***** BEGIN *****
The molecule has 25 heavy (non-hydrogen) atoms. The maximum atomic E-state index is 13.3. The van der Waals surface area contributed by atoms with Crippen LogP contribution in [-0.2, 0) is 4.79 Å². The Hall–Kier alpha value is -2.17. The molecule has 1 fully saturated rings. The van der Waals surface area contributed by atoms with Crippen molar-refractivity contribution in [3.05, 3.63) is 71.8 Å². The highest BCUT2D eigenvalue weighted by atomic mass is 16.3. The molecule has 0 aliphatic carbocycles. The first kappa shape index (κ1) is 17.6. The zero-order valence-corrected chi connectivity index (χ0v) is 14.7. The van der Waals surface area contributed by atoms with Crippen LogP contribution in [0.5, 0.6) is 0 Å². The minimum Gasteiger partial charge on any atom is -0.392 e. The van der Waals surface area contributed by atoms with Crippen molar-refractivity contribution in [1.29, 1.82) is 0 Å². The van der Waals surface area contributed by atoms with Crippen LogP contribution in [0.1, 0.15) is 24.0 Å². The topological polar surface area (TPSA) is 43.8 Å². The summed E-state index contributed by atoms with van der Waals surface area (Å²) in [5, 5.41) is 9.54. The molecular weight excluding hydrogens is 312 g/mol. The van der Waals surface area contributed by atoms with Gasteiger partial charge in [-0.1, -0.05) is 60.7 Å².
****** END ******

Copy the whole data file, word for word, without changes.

The molecule has 25 heavy (non-hydrogen) atoms. The maximum atomic E-state index is 13.3. The van der Waals surface area contributed by atoms with Crippen LogP contribution in [-0.2, 0) is 4.79 Å². The Hall–Kier alpha value is -2.17. The molecule has 1 fully saturated rings. The van der Waals surface area contributed by atoms with Crippen molar-refractivity contribution in [3.05, 3.63) is 71.8 Å². The highest BCUT2D eigenvalue weighted by atomic mass is 16.3. The molecule has 0 aliphatic carbocycles. The first kappa shape index (κ1) is 17.6. The zero-order valence-corrected chi connectivity index (χ0v) is 14.7. The van der Waals surface area contributed by atoms with Crippen LogP contribution in [0.5, 0.6) is 0 Å². The minimum Gasteiger partial charge on any atom is -0.392 e. The van der Waals surface area contributed by atoms with Crippen molar-refractivity contribution in [1.29, 1.82) is 0 Å². The van der Waals surface area contributed by atoms with Crippen LogP contribution in [0.1, 0.15) is 24.0 Å². The topological polar surface area (TPSA) is 43.8 Å². The summed E-state index contributed by atoms with van der Waals surface area (Å²) in [5, 5.41) is 9.54. The molecular weight excluding hydrogens is 312 g/mol. The van der Waals surface area contributed by atoms with Gasteiger partial charge in [-0.1, -0.05) is 60.7 Å².